Osteoarthritis and Body Composition: Evaluation of Systematic Mediators
The purpose of this study is to examine the relationship between body composition and knee osteoarthritis, and effects of inflammatory, metabolic, and hormonal factors.
|Study Design:||Observational Model: Case Control
Time Perspective: Retrospective
|Official Title:||Osteoarthritis and Body Composition: Evaluation of Systematic Mediators|
- Changes in inflammatory marker c-reactive protein [ Time Frame: 3 to 5 years ] [ Designated as safety issue: No ]
- Changes in other biomarkers: inflammatory, metabolic, bone, and joint [ Time Frame: 3 to 5 years ] [ Designated as safety issue: No ]
Biospecimen Retention: Samples Without DNA
Banked serum and urine samples
|Study Start Date:||January 2003|
|Estimated Study Completion Date:||December 2012|
|Estimated Primary Completion Date:||December 2012 (Final data collection date for primary outcome measure)|
Banked serum and urine specimens obtained from NIA Baltimore Longitudinal Study on Aging (BLSA) participants with and without knee OA will be used to determine inflammatory, metabolic, bone and joint biomarkers in an observational, case-control study. This study will be limited to BLSA data and samples that have already been acquired and stored.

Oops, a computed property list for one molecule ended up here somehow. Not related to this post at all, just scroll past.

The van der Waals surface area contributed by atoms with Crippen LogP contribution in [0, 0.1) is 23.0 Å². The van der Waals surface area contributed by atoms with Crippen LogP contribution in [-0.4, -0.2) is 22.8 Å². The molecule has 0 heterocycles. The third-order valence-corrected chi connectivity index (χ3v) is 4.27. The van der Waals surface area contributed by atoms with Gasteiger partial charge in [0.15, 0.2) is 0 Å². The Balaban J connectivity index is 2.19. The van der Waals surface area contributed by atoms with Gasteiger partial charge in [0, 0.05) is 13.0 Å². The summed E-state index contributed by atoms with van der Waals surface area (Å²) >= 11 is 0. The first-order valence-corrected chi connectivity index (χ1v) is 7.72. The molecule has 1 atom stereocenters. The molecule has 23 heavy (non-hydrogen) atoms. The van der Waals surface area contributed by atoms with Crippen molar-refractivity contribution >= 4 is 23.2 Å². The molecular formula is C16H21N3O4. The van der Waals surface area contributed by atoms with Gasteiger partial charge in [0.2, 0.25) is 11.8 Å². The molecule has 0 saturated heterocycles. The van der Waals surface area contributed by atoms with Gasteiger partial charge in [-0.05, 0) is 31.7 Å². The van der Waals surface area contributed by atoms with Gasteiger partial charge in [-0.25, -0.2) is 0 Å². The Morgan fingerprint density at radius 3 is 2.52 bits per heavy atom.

The specific aims of this study are to:
- Examine the association between prevalent radiographic osteoarthritis (OA), concurrently obtained inflammatory and metabolic mediator levels and change in bone density and bone markers over time subsequent to radiographic classification.
- Determine levels of inflammatory, metabolic and bone markers, and body composition when radiographic OA was absent, and examine their relationship to the development of radiographic knee OA.
Adjustments will be made for age, gender, body mass index and level of physical activity.
Please refer to this study by its ClinicalTrials.gov identifier: NCT00771082
|United States, Maryland|
|National Institute on Aging|
|Baltimore, Maryland, United States, 21225|
|Principal Investigator:||Shari Ling, MD||National Institute on Aging (NIA)|